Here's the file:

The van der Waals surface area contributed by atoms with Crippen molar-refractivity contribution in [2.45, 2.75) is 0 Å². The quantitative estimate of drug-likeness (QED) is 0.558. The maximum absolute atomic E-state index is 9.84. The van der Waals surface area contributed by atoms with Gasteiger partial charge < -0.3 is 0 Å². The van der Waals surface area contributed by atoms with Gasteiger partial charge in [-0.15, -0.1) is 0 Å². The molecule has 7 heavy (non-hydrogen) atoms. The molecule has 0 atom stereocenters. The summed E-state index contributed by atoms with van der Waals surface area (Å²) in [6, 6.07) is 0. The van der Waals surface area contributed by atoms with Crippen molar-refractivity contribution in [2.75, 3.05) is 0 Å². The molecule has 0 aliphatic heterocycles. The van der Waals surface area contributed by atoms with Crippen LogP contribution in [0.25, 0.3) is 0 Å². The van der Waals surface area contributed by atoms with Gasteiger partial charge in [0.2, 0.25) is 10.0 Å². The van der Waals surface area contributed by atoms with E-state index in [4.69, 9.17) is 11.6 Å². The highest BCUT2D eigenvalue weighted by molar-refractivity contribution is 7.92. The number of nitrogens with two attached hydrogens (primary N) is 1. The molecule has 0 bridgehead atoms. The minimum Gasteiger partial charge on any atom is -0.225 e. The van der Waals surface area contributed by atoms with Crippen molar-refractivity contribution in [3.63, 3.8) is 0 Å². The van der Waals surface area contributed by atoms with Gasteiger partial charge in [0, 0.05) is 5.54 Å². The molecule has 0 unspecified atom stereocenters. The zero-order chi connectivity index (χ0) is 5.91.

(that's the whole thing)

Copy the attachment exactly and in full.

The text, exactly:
The van der Waals surface area contributed by atoms with Crippen molar-refractivity contribution in [2.45, 2.75) is 0 Å². The quantitative estimate of drug-likeness (QED) is 0.558. The maximum absolute atomic E-state index is 9.84. The van der Waals surface area contributed by atoms with Gasteiger partial charge < -0.3 is 0 Å². The van der Waals surface area contributed by atoms with Gasteiger partial charge in [-0.15, -0.1) is 0 Å². The molecule has 7 heavy (non-hydrogen) atoms. The molecule has 0 atom stereocenters. The summed E-state index contributed by atoms with van der Waals surface area (Å²) in [6, 6.07) is 0. The van der Waals surface area contributed by atoms with Crippen molar-refractivity contribution in [2.75, 3.05) is 0 Å². The molecule has 0 aliphatic heterocycles. The van der Waals surface area contributed by atoms with Crippen LogP contribution in [0.25, 0.3) is 0 Å². The van der Waals surface area contributed by atoms with Gasteiger partial charge in [0.2, 0.25) is 10.0 Å². The van der Waals surface area contributed by atoms with E-state index in [4.69, 9.17) is 11.6 Å². The highest BCUT2D eigenvalue weighted by molar-refractivity contribution is 7.92. The number of nitrogens with two attached hydrogens (primary N) is 1. The molecule has 0 bridgehead atoms. The minimum Gasteiger partial charge on any atom is -0.225 e. The van der Waals surface area contributed by atoms with Crippen molar-refractivity contribution in [3.63, 3.8) is 0 Å². The van der Waals surface area contributed by atoms with Gasteiger partial charge in [0, 0.05) is 5.54 Å². The molecule has 0 unspecified atom stereocenters. The zero-order chi connectivity index (χ0) is 5.91.